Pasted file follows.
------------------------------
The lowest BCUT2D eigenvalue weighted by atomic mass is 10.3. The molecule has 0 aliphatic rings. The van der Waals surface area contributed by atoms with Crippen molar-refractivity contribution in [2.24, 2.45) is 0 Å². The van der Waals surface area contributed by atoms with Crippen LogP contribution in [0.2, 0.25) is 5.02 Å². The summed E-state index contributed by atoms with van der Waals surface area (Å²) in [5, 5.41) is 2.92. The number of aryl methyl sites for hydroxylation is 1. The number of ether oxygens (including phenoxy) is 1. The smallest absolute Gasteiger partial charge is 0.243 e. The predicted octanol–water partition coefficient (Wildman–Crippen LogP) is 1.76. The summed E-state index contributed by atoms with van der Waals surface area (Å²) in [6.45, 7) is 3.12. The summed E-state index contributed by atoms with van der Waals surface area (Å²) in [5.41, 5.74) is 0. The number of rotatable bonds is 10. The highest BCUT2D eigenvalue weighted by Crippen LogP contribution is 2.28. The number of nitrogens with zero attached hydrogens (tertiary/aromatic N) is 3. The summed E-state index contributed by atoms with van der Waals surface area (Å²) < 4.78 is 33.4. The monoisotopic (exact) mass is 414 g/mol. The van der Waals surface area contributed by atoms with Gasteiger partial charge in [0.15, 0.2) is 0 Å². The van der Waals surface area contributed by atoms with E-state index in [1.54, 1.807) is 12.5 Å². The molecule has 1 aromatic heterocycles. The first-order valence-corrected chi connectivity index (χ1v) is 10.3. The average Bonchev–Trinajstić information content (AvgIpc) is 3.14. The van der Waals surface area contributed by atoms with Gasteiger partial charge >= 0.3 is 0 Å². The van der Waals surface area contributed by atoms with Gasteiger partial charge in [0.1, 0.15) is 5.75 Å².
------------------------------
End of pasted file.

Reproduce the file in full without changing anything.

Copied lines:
The lowest BCUT2D eigenvalue weighted by atomic mass is 10.3. The molecule has 0 aliphatic rings. The van der Waals surface area contributed by atoms with Crippen molar-refractivity contribution in [2.24, 2.45) is 0 Å². The van der Waals surface area contributed by atoms with Crippen LogP contribution in [0.2, 0.25) is 5.02 Å². The summed E-state index contributed by atoms with van der Waals surface area (Å²) in [5, 5.41) is 2.92. The number of aryl methyl sites for hydroxylation is 1. The number of ether oxygens (including phenoxy) is 1. The smallest absolute Gasteiger partial charge is 0.243 e. The predicted octanol–water partition coefficient (Wildman–Crippen LogP) is 1.76. The summed E-state index contributed by atoms with van der Waals surface area (Å²) in [6.45, 7) is 3.12. The summed E-state index contributed by atoms with van der Waals surface area (Å²) in [5.41, 5.74) is 0. The number of rotatable bonds is 10. The highest BCUT2D eigenvalue weighted by Crippen LogP contribution is 2.28. The number of nitrogens with zero attached hydrogens (tertiary/aromatic N) is 3. The summed E-state index contributed by atoms with van der Waals surface area (Å²) < 4.78 is 33.4. The monoisotopic (exact) mass is 414 g/mol. The van der Waals surface area contributed by atoms with Gasteiger partial charge in [0.15, 0.2) is 0 Å². The van der Waals surface area contributed by atoms with E-state index in [1.54, 1.807) is 12.5 Å². The molecule has 1 aromatic heterocycles. The first-order valence-corrected chi connectivity index (χ1v) is 10.3. The average Bonchev–Trinajstić information content (AvgIpc) is 3.14. The van der Waals surface area contributed by atoms with Gasteiger partial charge >= 0.3 is 0 Å². The van der Waals surface area contributed by atoms with Gasteiger partial charge in [0.1, 0.15) is 5.75 Å².